Image: The cover of Sparked. It features a gray scale image of the Twin Cities skyline, with Sparked colorfully written in the foreground.

Next week marks the anniversary of the tragic, now-world infamous police killing of George Floyd in Minneapolis. It has been a year of mourning, of anger, angst, and anxiety, of trauma, of uncertainty and fear. To mark this inauspicous milestone, the Minnesota Historical Society Press has produced a new book entitled Sparked: George Floyd, Racism, and the Progressive Illusion. Sparked is a collection of powerful, first-person essays from scholars and other civic leaders documenting how the lived experiences of people of color in the Twin Cities, especially Black residents, stand in contrast to Minnesota’s progressive civic reputation and ideals. It is a book that we believe can be the basis for further, meaningful reflection, even reckoning, with Minnesota’s complicated history with race, racial disparity, white supremacy, and racism itself.

We are proud to say that we here at the Society Pages played a role in helping bring this book into being. It started within days of Floyd’s killing last June. Our former colleague and long-time TSP contributor Walt Jacobs approached us with the idea of doing a small series of essays from scholars, mostly scholars of color, who had worked or studied at the University of Minnesota and since left. He wanted them to write about their experiences of race and racism in Minneapolis and Minnesota more broadly. Jacobs’ core idea was to capture the complexity of race in Minnesota–not only the tragedies and traumas but also the deep paradoxes and even possibilities one encountered in the Twin Cities. This tension was reflected in the series title: “Wretched / Wonderful.”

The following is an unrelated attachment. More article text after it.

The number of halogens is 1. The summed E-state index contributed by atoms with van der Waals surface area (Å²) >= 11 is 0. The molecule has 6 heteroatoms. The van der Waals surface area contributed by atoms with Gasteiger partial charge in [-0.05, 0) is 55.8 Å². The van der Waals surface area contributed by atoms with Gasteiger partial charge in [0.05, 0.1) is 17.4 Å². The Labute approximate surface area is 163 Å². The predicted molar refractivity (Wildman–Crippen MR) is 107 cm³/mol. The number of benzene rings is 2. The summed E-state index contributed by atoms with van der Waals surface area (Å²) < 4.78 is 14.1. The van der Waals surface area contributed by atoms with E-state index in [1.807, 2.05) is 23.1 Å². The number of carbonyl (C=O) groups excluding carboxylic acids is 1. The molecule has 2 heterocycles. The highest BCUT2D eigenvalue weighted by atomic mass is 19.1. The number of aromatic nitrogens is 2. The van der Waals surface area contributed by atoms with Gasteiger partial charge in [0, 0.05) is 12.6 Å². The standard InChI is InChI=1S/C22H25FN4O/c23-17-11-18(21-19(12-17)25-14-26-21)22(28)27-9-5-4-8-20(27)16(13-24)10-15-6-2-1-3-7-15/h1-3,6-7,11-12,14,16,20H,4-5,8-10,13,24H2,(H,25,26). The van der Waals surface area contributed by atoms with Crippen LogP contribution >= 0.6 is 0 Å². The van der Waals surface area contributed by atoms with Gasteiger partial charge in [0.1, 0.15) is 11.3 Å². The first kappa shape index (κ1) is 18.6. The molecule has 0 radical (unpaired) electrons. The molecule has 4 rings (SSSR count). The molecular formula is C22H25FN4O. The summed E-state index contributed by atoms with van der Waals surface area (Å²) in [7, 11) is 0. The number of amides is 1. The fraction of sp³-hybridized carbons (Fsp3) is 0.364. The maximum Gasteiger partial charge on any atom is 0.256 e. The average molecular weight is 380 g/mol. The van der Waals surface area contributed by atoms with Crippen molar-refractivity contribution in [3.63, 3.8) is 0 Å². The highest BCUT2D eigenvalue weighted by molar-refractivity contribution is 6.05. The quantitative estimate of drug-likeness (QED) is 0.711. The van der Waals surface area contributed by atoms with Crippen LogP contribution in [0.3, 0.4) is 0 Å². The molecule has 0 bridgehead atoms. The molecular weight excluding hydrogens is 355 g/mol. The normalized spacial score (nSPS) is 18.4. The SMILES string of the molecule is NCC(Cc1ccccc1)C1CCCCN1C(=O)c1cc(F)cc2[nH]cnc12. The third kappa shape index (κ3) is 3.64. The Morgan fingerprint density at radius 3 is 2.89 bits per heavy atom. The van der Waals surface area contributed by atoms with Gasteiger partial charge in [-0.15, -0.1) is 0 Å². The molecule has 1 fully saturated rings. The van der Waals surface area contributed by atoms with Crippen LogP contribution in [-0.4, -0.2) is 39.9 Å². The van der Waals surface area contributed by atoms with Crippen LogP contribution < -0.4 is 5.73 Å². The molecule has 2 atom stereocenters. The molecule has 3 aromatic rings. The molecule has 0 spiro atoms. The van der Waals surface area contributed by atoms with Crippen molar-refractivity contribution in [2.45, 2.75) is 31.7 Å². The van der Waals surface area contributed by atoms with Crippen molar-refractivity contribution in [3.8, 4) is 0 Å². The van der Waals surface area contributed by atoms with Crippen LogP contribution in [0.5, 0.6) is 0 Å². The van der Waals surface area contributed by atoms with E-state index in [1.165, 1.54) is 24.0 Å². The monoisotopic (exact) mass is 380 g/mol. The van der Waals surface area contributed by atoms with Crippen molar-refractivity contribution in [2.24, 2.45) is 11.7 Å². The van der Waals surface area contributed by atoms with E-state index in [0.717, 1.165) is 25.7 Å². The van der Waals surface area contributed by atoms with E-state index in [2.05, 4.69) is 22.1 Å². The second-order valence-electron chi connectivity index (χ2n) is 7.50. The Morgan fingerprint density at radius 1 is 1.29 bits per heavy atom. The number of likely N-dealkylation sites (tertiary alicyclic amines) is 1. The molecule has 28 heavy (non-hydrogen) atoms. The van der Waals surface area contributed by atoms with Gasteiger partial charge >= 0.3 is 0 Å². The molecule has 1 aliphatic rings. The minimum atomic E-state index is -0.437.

Amid the trauma and chaos of the summer of 2020, supporting and editing this series felt like something constructive we could do–something rather small and symbolic but constructive nonetheless. Little did we know what it would turn into.

Working with Walt in the weeks that followed, we received dozens of inquiries and requests about the series, from folks eager wanting to know whether if and how they could to contribute to it. With the help of our amazing TSP editor and board member Amy August (now a professor at San Jose State University and one of the co-editors of the MNHSP book with Walt and Wendy Thompson Taiwo), we edited and published over 20 essays over the course of the summer.

These essays would become the backbone of the Sparked volume. In celebration and support of the book, we will–over the course of coming weeks–be re-running the essays that first appeared on TSP last summer in their original form. We do this to recapture the intimacy and immediacy of the essays–and again with great pride in the role our team and these authors played in helping to bring Sparked into being. We will also share some short supplementary discussion materials and questions, developed by Edgar Campos and the editorial teams at Sparked and TSP.

The Historical Society is sponsoring a special launch event tonight featuring four of the book’s contributors–including Walt himself!–talking about the paradoxes and challenges of race and racism in Minnesota and what meaningful steps toward racial justice might look like. We hope it will be the first of many such conversations to come. Details can be found at this link.